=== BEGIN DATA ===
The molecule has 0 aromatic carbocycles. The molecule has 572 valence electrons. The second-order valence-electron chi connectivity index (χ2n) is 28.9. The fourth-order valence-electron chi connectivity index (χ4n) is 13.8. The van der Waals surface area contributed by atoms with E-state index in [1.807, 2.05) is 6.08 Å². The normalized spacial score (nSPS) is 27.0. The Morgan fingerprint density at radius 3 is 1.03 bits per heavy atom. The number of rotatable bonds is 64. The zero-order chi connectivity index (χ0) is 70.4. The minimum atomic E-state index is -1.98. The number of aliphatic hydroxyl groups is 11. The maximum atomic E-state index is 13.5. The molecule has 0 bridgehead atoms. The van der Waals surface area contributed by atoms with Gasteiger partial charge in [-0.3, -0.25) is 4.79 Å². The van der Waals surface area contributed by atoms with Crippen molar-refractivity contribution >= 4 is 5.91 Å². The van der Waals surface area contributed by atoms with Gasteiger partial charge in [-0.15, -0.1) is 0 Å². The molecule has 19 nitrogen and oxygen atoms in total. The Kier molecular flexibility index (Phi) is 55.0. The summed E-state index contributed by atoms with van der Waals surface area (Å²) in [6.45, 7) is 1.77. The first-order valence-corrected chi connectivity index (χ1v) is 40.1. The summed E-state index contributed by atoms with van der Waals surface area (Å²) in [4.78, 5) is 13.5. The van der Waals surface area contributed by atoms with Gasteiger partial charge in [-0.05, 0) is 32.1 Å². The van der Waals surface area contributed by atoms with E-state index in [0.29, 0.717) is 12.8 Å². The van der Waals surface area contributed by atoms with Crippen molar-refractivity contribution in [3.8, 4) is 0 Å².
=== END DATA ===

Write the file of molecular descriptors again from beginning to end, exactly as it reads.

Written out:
The molecule has 0 aromatic carbocycles. The molecule has 572 valence electrons. The second-order valence-electron chi connectivity index (χ2n) is 28.9. The fourth-order valence-electron chi connectivity index (χ4n) is 13.8. The van der Waals surface area contributed by atoms with E-state index in [1.807, 2.05) is 6.08 Å². The normalized spacial score (nSPS) is 27.0. The Morgan fingerprint density at radius 3 is 1.03 bits per heavy atom. The number of rotatable bonds is 64. The zero-order chi connectivity index (χ0) is 70.4. The minimum atomic E-state index is -1.98. The number of aliphatic hydroxyl groups is 11. The maximum atomic E-state index is 13.5. The molecule has 0 bridgehead atoms. The van der Waals surface area contributed by atoms with Gasteiger partial charge in [-0.3, -0.25) is 4.79 Å². The van der Waals surface area contributed by atoms with Crippen molar-refractivity contribution >= 4 is 5.91 Å². The van der Waals surface area contributed by atoms with Gasteiger partial charge in [-0.15, -0.1) is 0 Å². The molecule has 19 nitrogen and oxygen atoms in total. The Kier molecular flexibility index (Phi) is 55.0. The summed E-state index contributed by atoms with van der Waals surface area (Å²) in [6.45, 7) is 1.77. The first-order valence-corrected chi connectivity index (χ1v) is 40.1. The summed E-state index contributed by atoms with van der Waals surface area (Å²) in [4.78, 5) is 13.5. The van der Waals surface area contributed by atoms with Gasteiger partial charge in [-0.05, 0) is 32.1 Å². The van der Waals surface area contributed by atoms with E-state index in [0.29, 0.717) is 12.8 Å². The van der Waals surface area contributed by atoms with Crippen molar-refractivity contribution in [3.8, 4) is 0 Å².